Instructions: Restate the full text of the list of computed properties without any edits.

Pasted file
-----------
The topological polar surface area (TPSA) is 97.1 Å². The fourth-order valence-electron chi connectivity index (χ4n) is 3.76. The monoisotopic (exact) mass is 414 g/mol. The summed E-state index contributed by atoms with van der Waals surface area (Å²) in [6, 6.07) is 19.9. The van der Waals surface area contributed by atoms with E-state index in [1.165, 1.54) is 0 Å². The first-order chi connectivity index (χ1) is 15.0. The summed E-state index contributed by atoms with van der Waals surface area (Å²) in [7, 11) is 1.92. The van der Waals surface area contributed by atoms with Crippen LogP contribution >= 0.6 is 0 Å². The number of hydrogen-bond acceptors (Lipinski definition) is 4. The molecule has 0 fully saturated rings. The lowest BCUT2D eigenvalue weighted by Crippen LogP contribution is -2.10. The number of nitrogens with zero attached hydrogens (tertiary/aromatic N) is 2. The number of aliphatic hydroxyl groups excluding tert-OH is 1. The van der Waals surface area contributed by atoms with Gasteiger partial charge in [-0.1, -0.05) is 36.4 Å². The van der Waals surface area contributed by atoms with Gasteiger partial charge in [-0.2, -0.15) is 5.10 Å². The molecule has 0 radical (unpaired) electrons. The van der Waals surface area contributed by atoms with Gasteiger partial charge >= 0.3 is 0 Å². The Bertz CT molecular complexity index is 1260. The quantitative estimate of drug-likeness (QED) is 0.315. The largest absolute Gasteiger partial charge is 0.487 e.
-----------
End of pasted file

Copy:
The topological polar surface area (TPSA) is 97.1 Å². The fourth-order valence-electron chi connectivity index (χ4n) is 3.76. The monoisotopic (exact) mass is 414 g/mol. The summed E-state index contributed by atoms with van der Waals surface area (Å²) in [6, 6.07) is 19.9. The van der Waals surface area contributed by atoms with E-state index in [1.165, 1.54) is 0 Å². The first-order chi connectivity index (χ1) is 15.0. The summed E-state index contributed by atoms with van der Waals surface area (Å²) in [7, 11) is 1.92. The van der Waals surface area contributed by atoms with Crippen LogP contribution >= 0.6 is 0 Å². The number of hydrogen-bond acceptors (Lipinski definition) is 4. The molecule has 0 fully saturated rings. The lowest BCUT2D eigenvalue weighted by Crippen LogP contribution is -2.10. The number of nitrogens with zero attached hydrogens (tertiary/aromatic N) is 2. The number of aliphatic hydroxyl groups excluding tert-OH is 1. The van der Waals surface area contributed by atoms with Gasteiger partial charge in [-0.1, -0.05) is 36.4 Å². The van der Waals surface area contributed by atoms with Gasteiger partial charge in [-0.2, -0.15) is 5.10 Å². The molecule has 0 radical (unpaired) electrons. The van der Waals surface area contributed by atoms with Gasteiger partial charge >= 0.3 is 0 Å². The Bertz CT molecular complexity index is 1260. The quantitative estimate of drug-likeness (QED) is 0.315. The largest absolute Gasteiger partial charge is 0.487 e.